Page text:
well as smallness of proportion. It is the simplest of trifles, as a composition; and, like much of Hawthorne's writing, has a curious accent of the school reader, as if it were meant for that, so well is it adjusted to ready comprehension, so mild is its interest, so matter-of-fact yet playful in fancy is its substance, and so immediate is its village charm. He was proud of it as a piece of writing, and justly enough, for though it may seem like one of the books of Lilliput, it perfectly accomplishes its little life. The type once struck out in this clear way, Hawthorne returned to it again and again, and always with the same happiness in execution and the same delight in the thing itself. In such a frame he would set the miniature of a day, as in "The Toll-Gatherer's Day," or "Footprints on the Sea-Shore," or "Sunday at Home;" or he would enclose a portrait, of Dutch faithfulness in detail, and suggestive also of the school in other ways, as in "The Old Apple Dealer," or with greater breadth of life, in "The Village Uncle." "A Rill from the Town Pump" and "Main Street" belong to the same kind of writing; and most akin to it, at least, are such mingled nature and home pieces as "Snowflakes," "Buds and Bird Voices," and "Fire Worship." These titles cover the whole period of the tales, but there is no change in the manner or quality,—they are all of one kind.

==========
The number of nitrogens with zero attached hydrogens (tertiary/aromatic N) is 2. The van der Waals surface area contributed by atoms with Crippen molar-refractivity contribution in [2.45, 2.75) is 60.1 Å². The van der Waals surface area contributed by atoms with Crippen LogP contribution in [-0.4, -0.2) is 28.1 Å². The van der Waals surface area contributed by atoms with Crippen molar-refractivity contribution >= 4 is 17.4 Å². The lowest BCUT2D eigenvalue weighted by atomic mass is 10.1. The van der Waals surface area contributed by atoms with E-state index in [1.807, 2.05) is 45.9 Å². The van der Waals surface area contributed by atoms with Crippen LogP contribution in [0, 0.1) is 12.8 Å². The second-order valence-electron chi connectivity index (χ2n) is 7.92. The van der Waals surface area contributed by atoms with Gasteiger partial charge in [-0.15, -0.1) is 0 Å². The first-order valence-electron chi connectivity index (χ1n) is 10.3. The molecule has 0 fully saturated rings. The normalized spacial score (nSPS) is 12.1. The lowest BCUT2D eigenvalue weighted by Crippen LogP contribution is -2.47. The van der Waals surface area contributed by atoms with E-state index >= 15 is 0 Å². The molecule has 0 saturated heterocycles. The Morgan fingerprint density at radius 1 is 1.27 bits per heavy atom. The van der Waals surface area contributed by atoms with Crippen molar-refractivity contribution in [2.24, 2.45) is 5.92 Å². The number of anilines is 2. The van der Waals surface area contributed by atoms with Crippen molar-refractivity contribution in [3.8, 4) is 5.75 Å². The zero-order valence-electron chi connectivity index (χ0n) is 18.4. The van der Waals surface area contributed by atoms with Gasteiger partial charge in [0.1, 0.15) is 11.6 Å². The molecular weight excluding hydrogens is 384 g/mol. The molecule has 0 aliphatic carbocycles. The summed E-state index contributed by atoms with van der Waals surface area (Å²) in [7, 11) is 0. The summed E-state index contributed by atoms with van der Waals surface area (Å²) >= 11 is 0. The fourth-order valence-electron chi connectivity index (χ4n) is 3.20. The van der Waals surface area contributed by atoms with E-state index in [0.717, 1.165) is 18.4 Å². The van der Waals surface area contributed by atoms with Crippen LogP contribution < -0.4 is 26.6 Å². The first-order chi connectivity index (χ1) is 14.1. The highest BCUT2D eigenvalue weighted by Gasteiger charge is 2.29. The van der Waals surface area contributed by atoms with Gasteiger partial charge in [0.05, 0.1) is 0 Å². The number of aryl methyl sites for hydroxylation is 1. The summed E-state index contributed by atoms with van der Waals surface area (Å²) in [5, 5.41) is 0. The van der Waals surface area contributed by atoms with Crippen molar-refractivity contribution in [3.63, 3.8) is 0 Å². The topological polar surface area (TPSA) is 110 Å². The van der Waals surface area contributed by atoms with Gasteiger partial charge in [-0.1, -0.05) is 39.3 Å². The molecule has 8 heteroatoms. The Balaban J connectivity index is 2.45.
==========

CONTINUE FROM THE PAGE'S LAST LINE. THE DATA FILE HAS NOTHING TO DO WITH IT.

To make sketches so slight as these interesting, much more to embalm them in literature, requires